“We want cities in Chile to fit to their inhabitants’ expectations and to a human scale. Taking the highway and turning it into a bike lane demonstrates that we have been segregated by the years of profit by the companies. By skipping the tolls with our bikes, rollers or skates we are trying to show that it is possible to move freely and without polluting the city. Let’s give back the city to its people and recover the spreading spaces which were taken away from us”.

In order to provide mapping information for those who venture to ride across Santiago and other cities like Maipú, these collective has come up with Bikelite, an app which helps bikers to find the best pathways to find their way from the peripheries to the streets of downtown. Due to the pollution caused by motorized vehicles, industries and homes using firewood for heating and cooking, bicycle riders in Santiago are forced to wear masks to protect themselves from the smog.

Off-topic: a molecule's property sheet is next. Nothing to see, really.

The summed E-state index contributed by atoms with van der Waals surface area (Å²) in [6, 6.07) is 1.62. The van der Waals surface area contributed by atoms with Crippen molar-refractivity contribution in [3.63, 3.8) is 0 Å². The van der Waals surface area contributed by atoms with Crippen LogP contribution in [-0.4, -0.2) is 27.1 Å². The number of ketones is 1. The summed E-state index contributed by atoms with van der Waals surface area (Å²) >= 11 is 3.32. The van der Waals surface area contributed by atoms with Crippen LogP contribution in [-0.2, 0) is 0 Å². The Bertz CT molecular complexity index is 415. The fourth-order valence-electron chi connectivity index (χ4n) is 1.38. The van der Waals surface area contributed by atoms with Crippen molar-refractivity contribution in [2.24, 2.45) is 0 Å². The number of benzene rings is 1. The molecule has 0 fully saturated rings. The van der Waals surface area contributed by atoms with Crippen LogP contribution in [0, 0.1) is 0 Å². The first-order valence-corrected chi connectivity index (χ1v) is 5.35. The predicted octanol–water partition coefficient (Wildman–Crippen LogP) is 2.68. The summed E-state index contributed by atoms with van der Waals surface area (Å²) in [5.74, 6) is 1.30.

A young Chilean wearing an anti-gas mask to protect from pollution and tear gases launched by the police during a peaceful demonstration in Santiago/ Image: Sebastian Araya Pino

The Plurinational Cycling Revolution so far has mobilised the social claims to the wealthiest areas of Santiago and even to the doorsteps of the President’s residence, not only this, but it also sought for justice for Gustavo Gatica, a young man who lost his eyesight as a result of police violence. Their long tours also include popular areas such as Pudahuel, La Legua and Lo Hermida, which challenges the lack of coverage given to them by local and conservative media. Dhan Zunino is a sociologist from Argentina’s CONICET and expert in urban mobility who thinks that pedalling a bicycle is a political act, hence, all mobility is political and we must not look at transport as a separated sector from the economy or urban planning.